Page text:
Thoughts from the Aon Team
The USPTO recently reported in a blog post that trademark applications are up nearly 60% over the first six months of 2021. This surge in applications is evidence that new businesses and new product offerings are up, likely confirming a resurging economy. It is also another example of the increased importance of intangible assets to today’s businesses. Intellectual property continues to be one of the most valuable assets that a company holds.
As these assets become more valuable, they also become subject to more risk. Those of you who were with us in January, when we first mentioned third-party risk, might recall that it is one of the most likely sources of IP infringement risk.* As innovation supply chains become increasingly complex, third-party relationships can present numerous risks, including the possibility that their products unwittingly infringe of a third-party’s IP. One well-known example is Wells Fargo’s loss of a $200 million patent case, due to relying on 3rd party software that was found to be infringing.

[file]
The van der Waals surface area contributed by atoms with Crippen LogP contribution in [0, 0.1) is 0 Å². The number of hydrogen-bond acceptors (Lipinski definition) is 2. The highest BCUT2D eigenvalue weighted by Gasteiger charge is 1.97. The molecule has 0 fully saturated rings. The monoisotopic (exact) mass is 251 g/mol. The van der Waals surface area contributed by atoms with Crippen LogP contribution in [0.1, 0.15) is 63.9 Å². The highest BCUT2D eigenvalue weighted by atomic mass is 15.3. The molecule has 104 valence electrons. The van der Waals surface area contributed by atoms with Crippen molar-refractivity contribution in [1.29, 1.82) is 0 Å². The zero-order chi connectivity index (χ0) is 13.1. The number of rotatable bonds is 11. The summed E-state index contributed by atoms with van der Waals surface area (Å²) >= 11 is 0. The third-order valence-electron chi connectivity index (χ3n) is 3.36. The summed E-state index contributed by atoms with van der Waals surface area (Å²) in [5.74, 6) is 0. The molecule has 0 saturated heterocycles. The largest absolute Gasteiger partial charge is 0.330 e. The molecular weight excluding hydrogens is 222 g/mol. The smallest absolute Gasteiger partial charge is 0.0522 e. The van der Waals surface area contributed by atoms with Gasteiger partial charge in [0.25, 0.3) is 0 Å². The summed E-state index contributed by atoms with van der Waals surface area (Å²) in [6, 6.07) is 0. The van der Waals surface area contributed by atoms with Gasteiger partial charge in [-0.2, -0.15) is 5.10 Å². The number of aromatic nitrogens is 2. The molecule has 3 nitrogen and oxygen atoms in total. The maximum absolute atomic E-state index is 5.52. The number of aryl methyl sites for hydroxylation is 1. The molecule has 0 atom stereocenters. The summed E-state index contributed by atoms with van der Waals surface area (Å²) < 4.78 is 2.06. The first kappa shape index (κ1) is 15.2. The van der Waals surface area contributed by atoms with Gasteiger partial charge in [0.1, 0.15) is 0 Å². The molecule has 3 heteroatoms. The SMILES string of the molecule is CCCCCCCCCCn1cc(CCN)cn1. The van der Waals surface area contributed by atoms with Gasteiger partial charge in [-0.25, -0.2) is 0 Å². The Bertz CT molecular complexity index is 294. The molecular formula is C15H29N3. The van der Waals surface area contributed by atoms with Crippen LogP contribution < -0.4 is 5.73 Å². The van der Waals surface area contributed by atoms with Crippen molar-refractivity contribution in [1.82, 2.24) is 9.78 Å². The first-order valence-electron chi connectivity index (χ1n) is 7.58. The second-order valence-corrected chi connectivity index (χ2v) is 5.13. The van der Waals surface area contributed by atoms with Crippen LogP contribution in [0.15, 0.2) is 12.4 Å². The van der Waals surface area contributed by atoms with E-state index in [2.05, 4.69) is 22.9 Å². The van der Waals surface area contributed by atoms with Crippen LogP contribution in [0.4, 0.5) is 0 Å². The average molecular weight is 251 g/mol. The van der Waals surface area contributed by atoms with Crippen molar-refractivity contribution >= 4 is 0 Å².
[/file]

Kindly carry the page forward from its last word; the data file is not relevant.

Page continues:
Third party risks aren’t just limited to IP. Two of the all-time worst Cyber incidents – the SolarWinds hack and NotPetya malware were related to third party code. Whether it’s IP infringement, cyber attack, or even an E&O issue, the end results are frequently similar – business interruption, reputational harm and direct financial liability.
These are all insurable risks and are usually managed by requiring broad indemnification provisions in contracts. However, the process for managing vendor and other third party compliance is often manual and ad hoc. It’s particularly cumbersome and time consuming for larger organizations with complex supply chains.
Fortunately, there are solutions to help organizations with third-party risks. Our Vendor Risk Management (VRM) SaaS solution was originally developed to help manage third-party IP risk, but can help with all types of insurable third-party risk. To learn more, you can check out this video of a panel we did with a group of leading financial institutions or simply send us an email.
And, for those of you who are podcast listeners, be sure to listen to this week’s episode of On Aon. I had a great time chatting with Sheena Singh about all sorts of IP-related topics, from its critical importance to a company’s value to how we’re working to address diversity and inclusion in inventorship.
CEO, Aon’s IP Solutions
*You can find all of our archived briefings and other thought leadership here
Aon in the News